Dovetailing with Wilderness’ impact strategy, aimed at alleviating human-wildlife conflict within its operational regions, a recent report has unveiled significant insights gathered from the five satellite collars Wilderness previously donated to Ecoexist. Spanning a 12-month period, the gathered data intricately maps the animals’ movements and illuminates noteworthy findings regarding elephant routes. This valuable information promises to play a pivotal role in shaping and enhancing the ongoing conservation initiatives within Botswana's Okavango Delta and Linyanti environments.
"Since 2019, our collaboration with Ecoexist has been integral to our impact mission. We take great pride in our support of their project through this contribution, enabling them to persist in their pursuit of mitigating conflicts and nurturing harmonious coexistence between elephants and humans. In regions where competition for water, food, and space is intense, Ecoexist consistently discovers and implements solutions beneficial for both species”, stated Vince Shacks, Wilderness Group Impact Manager.
The project aim is to identify, verify and monitor elephant movement corridors, which in turn assist with future land-use allocation processes. Now, one year in, recent results show that all five collars are still operational, providing valuable insights into elephant movement across the southern part of the Delta, including key routes near Maun, Toten, and Nokaneng urban development zones.
The captured data includes hourly GPS locations and is accessed through the Save the Elephants Wild Tracks app, offering real-time information and movement mapping. Frequent monitoring flights have also been conducted to ensure the wellbeing of these collared elephants over the annum.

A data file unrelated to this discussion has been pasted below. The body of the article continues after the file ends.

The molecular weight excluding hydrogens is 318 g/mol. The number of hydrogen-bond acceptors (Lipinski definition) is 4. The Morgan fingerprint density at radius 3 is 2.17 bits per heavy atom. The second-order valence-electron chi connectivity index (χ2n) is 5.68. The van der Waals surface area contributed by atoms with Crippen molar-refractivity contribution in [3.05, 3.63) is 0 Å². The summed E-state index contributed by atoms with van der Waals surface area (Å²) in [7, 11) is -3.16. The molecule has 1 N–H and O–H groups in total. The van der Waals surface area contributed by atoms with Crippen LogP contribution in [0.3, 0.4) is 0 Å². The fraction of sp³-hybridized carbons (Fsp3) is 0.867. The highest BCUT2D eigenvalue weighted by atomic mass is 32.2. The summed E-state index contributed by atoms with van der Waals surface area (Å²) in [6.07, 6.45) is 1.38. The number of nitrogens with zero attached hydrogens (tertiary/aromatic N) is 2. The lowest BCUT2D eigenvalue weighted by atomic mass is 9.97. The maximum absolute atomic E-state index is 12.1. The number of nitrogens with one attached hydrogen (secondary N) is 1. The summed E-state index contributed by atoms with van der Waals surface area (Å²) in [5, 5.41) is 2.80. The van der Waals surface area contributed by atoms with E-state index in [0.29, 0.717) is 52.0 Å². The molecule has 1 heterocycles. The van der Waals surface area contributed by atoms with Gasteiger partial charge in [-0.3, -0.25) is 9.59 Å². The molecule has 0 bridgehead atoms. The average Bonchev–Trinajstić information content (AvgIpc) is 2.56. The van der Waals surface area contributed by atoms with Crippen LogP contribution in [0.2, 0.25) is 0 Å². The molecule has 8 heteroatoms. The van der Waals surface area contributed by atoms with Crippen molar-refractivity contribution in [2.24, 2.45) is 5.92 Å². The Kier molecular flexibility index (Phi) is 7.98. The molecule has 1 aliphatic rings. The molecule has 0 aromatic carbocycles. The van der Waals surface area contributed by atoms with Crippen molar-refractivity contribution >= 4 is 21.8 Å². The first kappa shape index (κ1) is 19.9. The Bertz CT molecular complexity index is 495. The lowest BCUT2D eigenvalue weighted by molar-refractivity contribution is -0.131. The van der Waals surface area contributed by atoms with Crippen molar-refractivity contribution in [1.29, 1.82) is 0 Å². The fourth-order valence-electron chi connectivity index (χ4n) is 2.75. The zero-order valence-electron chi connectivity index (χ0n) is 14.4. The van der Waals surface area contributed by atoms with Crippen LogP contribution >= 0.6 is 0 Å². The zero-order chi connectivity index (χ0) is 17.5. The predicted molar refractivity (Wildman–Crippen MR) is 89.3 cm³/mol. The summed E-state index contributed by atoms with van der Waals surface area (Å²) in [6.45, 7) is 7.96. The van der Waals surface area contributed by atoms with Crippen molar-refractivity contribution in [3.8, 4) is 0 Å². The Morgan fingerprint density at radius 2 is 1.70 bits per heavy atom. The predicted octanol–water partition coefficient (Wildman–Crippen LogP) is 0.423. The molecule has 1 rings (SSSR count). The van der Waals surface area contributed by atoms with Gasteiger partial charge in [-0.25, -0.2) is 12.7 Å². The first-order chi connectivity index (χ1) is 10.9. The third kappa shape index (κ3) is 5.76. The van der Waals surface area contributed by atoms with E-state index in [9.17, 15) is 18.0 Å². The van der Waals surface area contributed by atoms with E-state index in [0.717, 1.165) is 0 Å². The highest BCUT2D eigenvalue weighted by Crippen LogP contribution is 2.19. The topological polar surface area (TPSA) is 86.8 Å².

“Human-elephant coexistence (HEC) involves separating conflicting land uses to allow for shared space and resources. Land-use planning, based on identified elephant corridors, aims to mitigate conflict with agricultural development. Short-term efforts focus on empowering farmers with practical deterrent tools, while long-term initiatives involve collaborations with local, national, and international groups for holistic policy and programme solutions to tackle the root causes of human-elephant conflict. This strategy aims for sustainable coexistence while considering future development needs, and these report findings are invaluable for our future planning”, added Vince.
Elephants face new challenges as human development encroaches on their movement across international borders. Preserving their passage along corridors between protected areas and vital resources is crucial. Detailed research identifies micro-corridors, which are essential for their unrestricted movement, preventing heightened conflict due to restricted paths. This focused study provides compelling evidence for elephant protection, and guides solutions for safer passage from high-density to lower-density areas in northern Botswana, naturally mitigating the ecological impact of concentrated elephant populations.
“The entire team at Wilderness would like to extend our gratitude for the remarkable efforts of the Ecoexist Trust team and all collaborators involved in this crucial work”, Vince concluded.
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